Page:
“He that answereth a matter before he heareth [it], it [is] folly and shame unto him.” Proverbs 18:13 KJV
The experiences of life will teach us many things if we would take the time to really observe and reflect before we act or speak. This is illustrated in the life of Henri Nouwen as he describes a life changing encounter with a Rembrandt masterpiece, the Prodigal Son. In fact, he was so profoundly affected by this work that it led him to take a deeper look at the familiar Bible story. He shared some of those reflections with us in his book, “The Return of the Prodigal Son”.
As I began my reading of his book I was struck by two things: His state of being when he first encountered a poster of the painting and the length of time that he took to reflect on the way it impacted him. First, his state of being: He described himself as being exhausted emotionally and physically from a tour of lectures and the strain of the world of academia. In that vulnerable emotional condition, he found himself comforted by the depth of love, acceptance and warmth expressed by the father to his returning son. It spoke to his need of a safe place where he could find rest and acceptance.
Second, the amount of time he reflected on it. It was almost two years from the time he first saw a poster of the painting (which he bought) that would change his life to the day that he would see the actual work hanging in a gallery in Saint Petersburg, Russia. During those two years he would often look at the picture and find comfort in it. When, however he saw the actual painting the impact was even greater. He gazed at it for hours, noting the size, the colors, how the painting changed as the sunlight moved across it. He became more aware of the characters depicted by the artist and reflected on their parts in the story. All this only served to deepen the impact that this work had on him.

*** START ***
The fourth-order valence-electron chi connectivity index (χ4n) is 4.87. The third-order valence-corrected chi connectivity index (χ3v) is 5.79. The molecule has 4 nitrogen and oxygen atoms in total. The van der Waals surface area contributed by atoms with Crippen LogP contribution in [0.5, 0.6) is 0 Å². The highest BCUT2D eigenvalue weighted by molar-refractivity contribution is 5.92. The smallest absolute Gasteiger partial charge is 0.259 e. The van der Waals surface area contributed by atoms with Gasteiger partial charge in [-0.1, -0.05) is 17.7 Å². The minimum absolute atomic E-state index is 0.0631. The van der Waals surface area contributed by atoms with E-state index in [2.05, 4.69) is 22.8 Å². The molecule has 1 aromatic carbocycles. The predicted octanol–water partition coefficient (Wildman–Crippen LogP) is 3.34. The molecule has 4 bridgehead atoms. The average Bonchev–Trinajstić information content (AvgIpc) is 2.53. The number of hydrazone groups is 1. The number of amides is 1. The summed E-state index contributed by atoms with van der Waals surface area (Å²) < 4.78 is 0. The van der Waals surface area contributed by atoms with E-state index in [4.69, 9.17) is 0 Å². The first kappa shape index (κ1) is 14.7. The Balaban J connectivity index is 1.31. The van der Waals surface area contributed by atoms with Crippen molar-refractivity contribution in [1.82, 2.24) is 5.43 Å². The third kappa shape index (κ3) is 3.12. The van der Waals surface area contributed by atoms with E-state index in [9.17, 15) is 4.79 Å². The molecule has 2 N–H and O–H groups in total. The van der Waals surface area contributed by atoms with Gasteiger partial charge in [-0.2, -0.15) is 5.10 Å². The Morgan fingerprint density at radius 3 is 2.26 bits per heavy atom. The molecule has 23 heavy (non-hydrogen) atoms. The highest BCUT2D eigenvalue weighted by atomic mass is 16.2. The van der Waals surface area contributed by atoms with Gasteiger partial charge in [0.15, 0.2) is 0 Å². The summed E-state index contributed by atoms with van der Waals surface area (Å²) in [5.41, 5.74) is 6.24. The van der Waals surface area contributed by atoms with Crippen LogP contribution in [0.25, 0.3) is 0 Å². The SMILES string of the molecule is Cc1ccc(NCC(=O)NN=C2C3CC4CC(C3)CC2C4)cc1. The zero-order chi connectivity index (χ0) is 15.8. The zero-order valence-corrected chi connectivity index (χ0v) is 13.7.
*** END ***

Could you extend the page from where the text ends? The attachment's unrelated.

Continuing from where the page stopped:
If a painting can do that, what can people do? We are in the business of encounters with people who are in various states of crisis. We are in a privileged position to impact their lives profoundly for good, there is no preferred alternative. Therefore we must be aware of our state of being and manage it in such a way as to help those we care for to feel a sense of trust, hope and community. Wisdom would have us reflect on every encounter so that we can intentionally improve upon the next.
Be a blessing.
Mark A. Stoddart, M.Div.
Administrative Director for Spiritual Wellness
Shawnee Mission Medical Center